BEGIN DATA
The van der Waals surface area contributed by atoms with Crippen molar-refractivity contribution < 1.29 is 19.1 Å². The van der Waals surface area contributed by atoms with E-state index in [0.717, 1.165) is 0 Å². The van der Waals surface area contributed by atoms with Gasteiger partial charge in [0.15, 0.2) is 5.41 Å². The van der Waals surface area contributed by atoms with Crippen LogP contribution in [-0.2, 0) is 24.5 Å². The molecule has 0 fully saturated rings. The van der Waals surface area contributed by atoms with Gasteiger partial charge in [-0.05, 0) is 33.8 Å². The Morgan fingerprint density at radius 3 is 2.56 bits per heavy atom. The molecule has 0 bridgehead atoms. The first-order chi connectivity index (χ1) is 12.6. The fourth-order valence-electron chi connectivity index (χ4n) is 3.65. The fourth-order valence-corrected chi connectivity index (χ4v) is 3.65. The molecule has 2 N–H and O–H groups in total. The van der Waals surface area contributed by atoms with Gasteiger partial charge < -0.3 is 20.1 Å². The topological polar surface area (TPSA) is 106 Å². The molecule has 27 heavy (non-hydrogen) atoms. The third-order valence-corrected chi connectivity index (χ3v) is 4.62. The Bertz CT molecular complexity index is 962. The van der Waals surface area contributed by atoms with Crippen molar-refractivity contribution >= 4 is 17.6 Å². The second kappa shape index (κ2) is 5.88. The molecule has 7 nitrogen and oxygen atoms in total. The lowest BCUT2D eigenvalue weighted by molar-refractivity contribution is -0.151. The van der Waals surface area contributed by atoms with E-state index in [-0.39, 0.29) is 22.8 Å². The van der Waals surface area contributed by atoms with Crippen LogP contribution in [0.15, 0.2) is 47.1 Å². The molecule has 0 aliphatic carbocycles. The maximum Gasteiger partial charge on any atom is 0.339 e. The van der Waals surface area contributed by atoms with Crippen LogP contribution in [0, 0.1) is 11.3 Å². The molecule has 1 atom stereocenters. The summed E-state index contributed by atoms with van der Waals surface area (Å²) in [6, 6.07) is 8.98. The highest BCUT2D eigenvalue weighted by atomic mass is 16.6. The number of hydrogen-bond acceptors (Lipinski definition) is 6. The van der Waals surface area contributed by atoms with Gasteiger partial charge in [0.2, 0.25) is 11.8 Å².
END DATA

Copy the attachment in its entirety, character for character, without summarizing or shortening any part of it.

The van der Waals surface area contributed by atoms with Crippen molar-refractivity contribution < 1.29 is 19.1 Å². The van der Waals surface area contributed by atoms with E-state index in [0.717, 1.165) is 0 Å². The van der Waals surface area contributed by atoms with Gasteiger partial charge in [0.15, 0.2) is 5.41 Å². The van der Waals surface area contributed by atoms with Crippen LogP contribution in [-0.2, 0) is 24.5 Å². The molecule has 0 fully saturated rings. The van der Waals surface area contributed by atoms with Gasteiger partial charge in [-0.05, 0) is 33.8 Å². The Morgan fingerprint density at radius 3 is 2.56 bits per heavy atom. The molecule has 0 bridgehead atoms. The first-order chi connectivity index (χ1) is 12.6. The fourth-order valence-electron chi connectivity index (χ4n) is 3.65. The fourth-order valence-corrected chi connectivity index (χ4v) is 3.65. The molecule has 2 N–H and O–H groups in total. The van der Waals surface area contributed by atoms with Gasteiger partial charge < -0.3 is 20.1 Å². The topological polar surface area (TPSA) is 106 Å². The molecule has 27 heavy (non-hydrogen) atoms. The third-order valence-corrected chi connectivity index (χ3v) is 4.62. The Bertz CT molecular complexity index is 962. The van der Waals surface area contributed by atoms with Crippen molar-refractivity contribution >= 4 is 17.6 Å². The second kappa shape index (κ2) is 5.88. The molecule has 7 nitrogen and oxygen atoms in total. The lowest BCUT2D eigenvalue weighted by molar-refractivity contribution is -0.151. The van der Waals surface area contributed by atoms with E-state index in [-0.39, 0.29) is 22.8 Å². The van der Waals surface area contributed by atoms with Crippen LogP contribution in [0.15, 0.2) is 47.1 Å². The molecule has 0 aliphatic carbocycles. The maximum Gasteiger partial charge on any atom is 0.339 e. The van der Waals surface area contributed by atoms with Crippen LogP contribution in [0, 0.1) is 11.3 Å². The molecule has 1 atom stereocenters. The summed E-state index contributed by atoms with van der Waals surface area (Å²) in [6, 6.07) is 8.98. The highest BCUT2D eigenvalue weighted by atomic mass is 16.6. The number of hydrogen-bond acceptors (Lipinski definition) is 6. The van der Waals surface area contributed by atoms with Gasteiger partial charge in [0.2, 0.25) is 11.8 Å².